Distribution funds: income vs growth

This article is part of
Distribution funds - October 2013

Distribution funds have traditionally fallen into the ‘steady’ part of an investor’s portfolio.

They deliver an income, alongside (hopefully) steady capital returns, from a well-considered blend of equity, bond and other asset classes. They are as far a cry from a turbo-charged growth fund as it is possible to imagine. Or are they?

The credit crisis changed the investment landscape and distribution funds may also be an option for the ‘growth’ part of an investor’s portfolio for a number of reasons. Firstly, since the credit crisis investors have become increasingly sceptical about traditional growth funds.

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The ‘jam tomorrow’ promised by a fund specialising in companies likely to be the big winners of tomorrow started to look like an increasingly unattractive strategy in an economic environment where ‘tomorrow’ was unpredictable. Therefore investors have looked for the growth in their investments to be delivered as income.

Rob Burdett, joint head of multi-manager at F&C Investments, says: “In the post credit crunch era, advisers increasingly prefer the ‘little and often’ return they get from an income-focused fund.”

Alan Burrows, manager of the CF Miton Distribution fund, agrees: “Income is more useful in providing a consistent return. It also enables an investment to keep in line with inflation.”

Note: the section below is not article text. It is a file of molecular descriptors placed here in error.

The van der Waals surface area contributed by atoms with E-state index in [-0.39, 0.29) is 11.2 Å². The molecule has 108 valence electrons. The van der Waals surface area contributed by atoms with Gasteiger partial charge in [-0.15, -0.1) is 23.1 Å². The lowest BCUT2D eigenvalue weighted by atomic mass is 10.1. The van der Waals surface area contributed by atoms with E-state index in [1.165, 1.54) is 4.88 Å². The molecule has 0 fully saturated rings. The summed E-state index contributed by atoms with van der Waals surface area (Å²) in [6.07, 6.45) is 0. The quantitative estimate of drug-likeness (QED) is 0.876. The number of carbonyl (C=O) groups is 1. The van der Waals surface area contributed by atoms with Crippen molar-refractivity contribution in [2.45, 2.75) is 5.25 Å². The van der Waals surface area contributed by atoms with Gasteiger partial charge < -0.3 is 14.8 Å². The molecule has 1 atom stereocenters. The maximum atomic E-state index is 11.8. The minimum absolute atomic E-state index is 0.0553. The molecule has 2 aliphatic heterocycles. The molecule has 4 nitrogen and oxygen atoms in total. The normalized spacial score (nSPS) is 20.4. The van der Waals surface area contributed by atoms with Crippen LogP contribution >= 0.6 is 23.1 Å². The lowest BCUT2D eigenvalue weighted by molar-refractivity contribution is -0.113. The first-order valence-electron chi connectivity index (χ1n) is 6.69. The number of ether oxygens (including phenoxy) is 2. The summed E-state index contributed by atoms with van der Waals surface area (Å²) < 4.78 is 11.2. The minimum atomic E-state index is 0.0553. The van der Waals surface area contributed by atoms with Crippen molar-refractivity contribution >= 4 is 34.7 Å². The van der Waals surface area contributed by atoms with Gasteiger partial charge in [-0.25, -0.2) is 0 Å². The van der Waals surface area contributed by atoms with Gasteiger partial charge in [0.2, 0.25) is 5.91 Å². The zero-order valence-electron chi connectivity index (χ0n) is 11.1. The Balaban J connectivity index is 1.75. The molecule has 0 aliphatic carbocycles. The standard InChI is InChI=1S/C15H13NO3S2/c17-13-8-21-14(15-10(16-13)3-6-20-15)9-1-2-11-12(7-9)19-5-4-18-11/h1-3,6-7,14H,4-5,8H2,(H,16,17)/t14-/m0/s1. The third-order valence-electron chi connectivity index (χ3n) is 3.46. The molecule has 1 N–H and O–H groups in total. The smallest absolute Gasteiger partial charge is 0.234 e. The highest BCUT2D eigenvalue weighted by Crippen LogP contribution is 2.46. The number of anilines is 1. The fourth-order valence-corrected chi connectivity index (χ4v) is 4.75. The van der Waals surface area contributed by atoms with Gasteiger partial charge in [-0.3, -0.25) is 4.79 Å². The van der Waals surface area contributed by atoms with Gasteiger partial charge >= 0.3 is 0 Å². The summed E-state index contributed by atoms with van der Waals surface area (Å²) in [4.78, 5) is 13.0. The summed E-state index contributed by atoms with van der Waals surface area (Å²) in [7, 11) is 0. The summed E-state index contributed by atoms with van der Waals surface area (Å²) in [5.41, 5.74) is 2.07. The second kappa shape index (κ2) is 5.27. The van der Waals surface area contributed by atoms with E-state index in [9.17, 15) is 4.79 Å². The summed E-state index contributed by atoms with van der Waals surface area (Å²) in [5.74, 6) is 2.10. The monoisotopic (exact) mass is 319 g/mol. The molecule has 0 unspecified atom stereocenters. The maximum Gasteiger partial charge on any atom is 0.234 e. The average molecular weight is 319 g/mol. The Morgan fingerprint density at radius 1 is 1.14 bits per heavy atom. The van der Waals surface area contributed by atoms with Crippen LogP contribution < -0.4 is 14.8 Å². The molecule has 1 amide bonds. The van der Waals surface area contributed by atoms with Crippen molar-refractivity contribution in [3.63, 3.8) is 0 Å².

Companies themselves have sought to pay returns in the form of income rather than capital. Gone are the days when large-scale merger and acquisition activity is rewarded by the market, which is now more likely to prefer a reliable dividend. Mr Burrows says: “There is increasing demand from investors for income. This has particularly been seen in the US, where at one stage paying a dividend was seen as an admission of failure, but companies are now changing that view.”

Income has long been a vital component of capital returns. There are many statistics on the power of compounding dividends and the impact it has on overall portfolio returns in the long-term. For example, recent research from JP Morgan Asset Management showed the returns from three different stock market indices: One tracked European share prices, the second tracked the same shares, but assumed all dividends had been reinvested. The third tracked the returns from the highest-yielding shares, again with dividends reinvested.

The contrast was stark: The first index lost 21 per cent from the peak of the market in December 1999. The second index, showed that simply reinvesting the dividends turned this loss into a 27 per cent gain. Focusing on the highest yielding shares, however, produced a gain of 80 per cent.

While the time period may favour income stocks because it incorporates the severe fall in some growth stocks in late 1999/early 2000, it still shows why an income strategy - such as that employed by distribution funds - might be considered better for long-term growth.

But income is even more vital in a climate of low interest rates. Mr Burdett says that there are technical factors at play as from 1958 to 2007 there was a ‘reverse yield gap’, where for that period gilts yielded more than equities. In many cases cash yielded more than equities as well.